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Research Papers

Uncertainty Quantification of Large-Eddy Spray Simulations

[+] Author and Article Information
Noah Van Dam

Mechanical Engineering Department,
University of Wisconsin-Madison,
Engineering Research Building, Room 1008,
1500 Engineering Drive,
Madison, WI 53706
e-mails: nvandam@wisc.edu; nvandam@anl.gov

Chris Rutland

Mechanical Engineering Department,
University of Wisconsin-Madison,
Engineering Research Building, Room 1018B,
1500 Engineering Drive,
Madison, WI 53706
e-mail: rutland@engr.wisc.edu

1Corresponding author.

2Present address: Argonne National Laboratory 9700 S. Cass Ave., Lemont, IL 60439.

Manuscript received January 28, 2015; final manuscript received November 15, 2015; published online January 5, 2016. Assoc. Editor: Christopher J. Roy.

J. Verif. Valid. Uncert 1(2), 021006 (Jan 05, 2016) (8 pages) Paper No: VVUQ-15-1006; doi: 10.1115/1.4032196 History: Received January 28, 2015; Revised November 15, 2015

Two uncertainty quantification (UQ) techniques, latin-hypercube sampling (LHS) and polynomial chaos expansion (PCE), have been used in an initial UQ study to calculate the effect of boundary condition uncertainty on Large-eddy spray simulations. Liquid and vapor penetration as well as multidimensional liquid and vapor data were used as response variables. The Morris one-at-a-time (MOAT) screening method was used to identify the most important boundary conditions. The LHS and PCE methods both predict the same level of variability in the response variables, which was much larger than the corresponding experimental uncertainty. Nested grids were used in conjunction with the PCE method to examine the effects of subsets of boundary condition variables. Numerical modeling parameters had a much larger effect on the resulting spray predictions; the uncertainty in spray penetration or multidimensional spray contours from physically derived boundary conditions was close to the uncertainty of the measurements.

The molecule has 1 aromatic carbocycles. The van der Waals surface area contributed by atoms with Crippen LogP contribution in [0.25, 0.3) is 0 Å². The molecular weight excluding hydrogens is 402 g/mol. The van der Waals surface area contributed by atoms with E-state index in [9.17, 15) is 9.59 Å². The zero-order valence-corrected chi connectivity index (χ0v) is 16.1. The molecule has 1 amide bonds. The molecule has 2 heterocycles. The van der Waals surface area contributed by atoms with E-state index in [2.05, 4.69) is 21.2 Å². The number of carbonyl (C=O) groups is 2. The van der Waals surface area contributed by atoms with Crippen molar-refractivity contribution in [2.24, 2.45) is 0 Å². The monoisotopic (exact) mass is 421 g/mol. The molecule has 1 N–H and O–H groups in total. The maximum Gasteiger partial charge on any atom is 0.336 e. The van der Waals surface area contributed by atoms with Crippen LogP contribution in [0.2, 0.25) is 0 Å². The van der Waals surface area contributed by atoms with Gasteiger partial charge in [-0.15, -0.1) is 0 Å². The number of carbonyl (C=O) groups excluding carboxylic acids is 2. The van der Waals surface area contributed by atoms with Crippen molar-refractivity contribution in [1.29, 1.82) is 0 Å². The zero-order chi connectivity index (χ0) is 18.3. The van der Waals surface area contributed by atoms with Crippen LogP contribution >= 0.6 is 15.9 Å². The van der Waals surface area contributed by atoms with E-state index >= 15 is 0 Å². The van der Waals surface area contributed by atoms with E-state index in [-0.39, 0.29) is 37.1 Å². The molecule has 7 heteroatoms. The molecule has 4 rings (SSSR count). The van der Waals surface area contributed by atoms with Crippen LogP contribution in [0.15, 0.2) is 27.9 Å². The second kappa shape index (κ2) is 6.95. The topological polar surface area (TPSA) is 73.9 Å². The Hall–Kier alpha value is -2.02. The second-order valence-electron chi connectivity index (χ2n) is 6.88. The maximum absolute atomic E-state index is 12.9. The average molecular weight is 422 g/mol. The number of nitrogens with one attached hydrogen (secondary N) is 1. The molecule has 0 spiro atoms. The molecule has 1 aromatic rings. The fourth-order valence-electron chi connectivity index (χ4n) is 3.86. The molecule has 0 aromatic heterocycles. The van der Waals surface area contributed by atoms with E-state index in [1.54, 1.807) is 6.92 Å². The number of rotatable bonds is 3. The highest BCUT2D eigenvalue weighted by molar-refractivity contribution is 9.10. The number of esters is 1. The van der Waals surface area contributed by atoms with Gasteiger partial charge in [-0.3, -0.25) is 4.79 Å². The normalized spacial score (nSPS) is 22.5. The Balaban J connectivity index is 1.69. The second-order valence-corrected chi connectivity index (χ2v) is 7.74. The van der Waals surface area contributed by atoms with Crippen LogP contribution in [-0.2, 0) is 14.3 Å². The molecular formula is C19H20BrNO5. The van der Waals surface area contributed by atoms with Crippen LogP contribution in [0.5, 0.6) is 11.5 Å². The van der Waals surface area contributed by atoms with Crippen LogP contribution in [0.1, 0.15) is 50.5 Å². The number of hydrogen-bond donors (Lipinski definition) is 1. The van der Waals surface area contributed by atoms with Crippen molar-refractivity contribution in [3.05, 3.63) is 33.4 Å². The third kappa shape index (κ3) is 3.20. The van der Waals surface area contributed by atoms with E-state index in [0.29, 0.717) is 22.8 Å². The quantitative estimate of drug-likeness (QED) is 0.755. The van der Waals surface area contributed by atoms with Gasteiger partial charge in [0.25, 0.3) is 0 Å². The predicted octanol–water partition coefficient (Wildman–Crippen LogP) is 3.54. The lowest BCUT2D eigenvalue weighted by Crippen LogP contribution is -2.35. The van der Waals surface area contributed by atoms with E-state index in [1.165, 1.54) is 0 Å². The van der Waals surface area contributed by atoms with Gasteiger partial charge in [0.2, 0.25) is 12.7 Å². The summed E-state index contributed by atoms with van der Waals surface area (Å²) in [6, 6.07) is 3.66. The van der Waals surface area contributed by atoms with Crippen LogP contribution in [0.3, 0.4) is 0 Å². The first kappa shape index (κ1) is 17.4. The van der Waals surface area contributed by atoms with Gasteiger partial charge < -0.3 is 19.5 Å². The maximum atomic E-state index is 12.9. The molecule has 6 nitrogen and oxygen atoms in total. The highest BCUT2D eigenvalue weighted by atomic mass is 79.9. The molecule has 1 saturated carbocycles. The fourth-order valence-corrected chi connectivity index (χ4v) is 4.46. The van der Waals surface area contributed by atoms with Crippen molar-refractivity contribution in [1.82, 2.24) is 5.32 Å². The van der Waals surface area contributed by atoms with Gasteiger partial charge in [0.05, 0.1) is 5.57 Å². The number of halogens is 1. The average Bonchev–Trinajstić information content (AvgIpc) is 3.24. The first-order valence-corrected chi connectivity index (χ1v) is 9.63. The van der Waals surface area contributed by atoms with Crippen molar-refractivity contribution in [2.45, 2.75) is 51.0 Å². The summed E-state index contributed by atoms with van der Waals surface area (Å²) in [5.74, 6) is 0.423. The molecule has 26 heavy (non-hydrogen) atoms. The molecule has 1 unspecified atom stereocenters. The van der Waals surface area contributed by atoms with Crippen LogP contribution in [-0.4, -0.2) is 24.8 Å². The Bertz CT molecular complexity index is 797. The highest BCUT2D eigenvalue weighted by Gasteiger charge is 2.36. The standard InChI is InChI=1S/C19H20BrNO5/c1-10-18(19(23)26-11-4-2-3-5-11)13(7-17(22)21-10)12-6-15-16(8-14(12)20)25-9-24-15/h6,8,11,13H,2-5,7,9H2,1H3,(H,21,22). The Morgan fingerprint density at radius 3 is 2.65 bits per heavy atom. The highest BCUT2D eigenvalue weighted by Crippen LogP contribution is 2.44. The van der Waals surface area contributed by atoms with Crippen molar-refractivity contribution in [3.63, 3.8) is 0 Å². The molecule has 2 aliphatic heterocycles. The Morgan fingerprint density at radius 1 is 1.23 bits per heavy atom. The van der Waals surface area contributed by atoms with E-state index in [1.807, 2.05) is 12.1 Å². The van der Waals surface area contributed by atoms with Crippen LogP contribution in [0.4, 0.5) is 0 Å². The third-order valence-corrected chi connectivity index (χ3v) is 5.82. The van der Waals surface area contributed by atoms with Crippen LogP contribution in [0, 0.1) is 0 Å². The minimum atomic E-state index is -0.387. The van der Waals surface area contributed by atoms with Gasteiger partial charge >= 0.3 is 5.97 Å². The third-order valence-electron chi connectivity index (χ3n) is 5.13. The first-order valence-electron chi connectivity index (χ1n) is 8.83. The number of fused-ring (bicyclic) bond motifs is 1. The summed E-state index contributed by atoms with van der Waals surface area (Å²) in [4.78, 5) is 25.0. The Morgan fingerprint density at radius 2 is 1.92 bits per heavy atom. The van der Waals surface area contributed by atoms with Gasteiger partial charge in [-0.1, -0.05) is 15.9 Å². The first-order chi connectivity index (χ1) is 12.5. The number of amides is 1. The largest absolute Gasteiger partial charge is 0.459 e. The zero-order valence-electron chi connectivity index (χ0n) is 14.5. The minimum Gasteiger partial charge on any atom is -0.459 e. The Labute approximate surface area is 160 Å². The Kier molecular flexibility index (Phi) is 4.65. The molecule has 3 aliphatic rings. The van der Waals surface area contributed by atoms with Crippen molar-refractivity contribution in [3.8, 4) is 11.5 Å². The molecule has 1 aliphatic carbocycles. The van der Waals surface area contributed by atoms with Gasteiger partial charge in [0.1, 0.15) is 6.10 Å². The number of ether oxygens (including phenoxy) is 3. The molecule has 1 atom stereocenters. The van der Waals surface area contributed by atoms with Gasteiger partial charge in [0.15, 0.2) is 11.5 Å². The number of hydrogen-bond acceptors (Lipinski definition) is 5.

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Figures

Grahic Jump Location
Fig. 1

Mean liquid penetration from experiments, LHS, and PCE along with liquid penetration for a single simulation using the mean values of the uncertain input parameters. The results are all consistent with one another; the single simulation results predict the same approximate quasi-steady liquid length, but with greater variability.

Grahic Jump Location
Fig. 2

Standard deviation of liquid penetration for experimental and UQ methods. The UQ methods predict greater variability throughout the injection duration. The variability jumps suddenly around 1.0 ms ASOI as the individual spray events that constitute the averages begin to vaporize at different times.

Grahic Jump Location
Fig. 3

Mean vapor penetration from experiments, LHS, and PCE along with the vapor penetration for a single simulation using the mean values of the uncertain input parameters. The results, including the single injection input mean, are all quite close until very late when the input mean simulation begins to underpredict relative to the experiments while the UQ methods both start to overpredict slightly.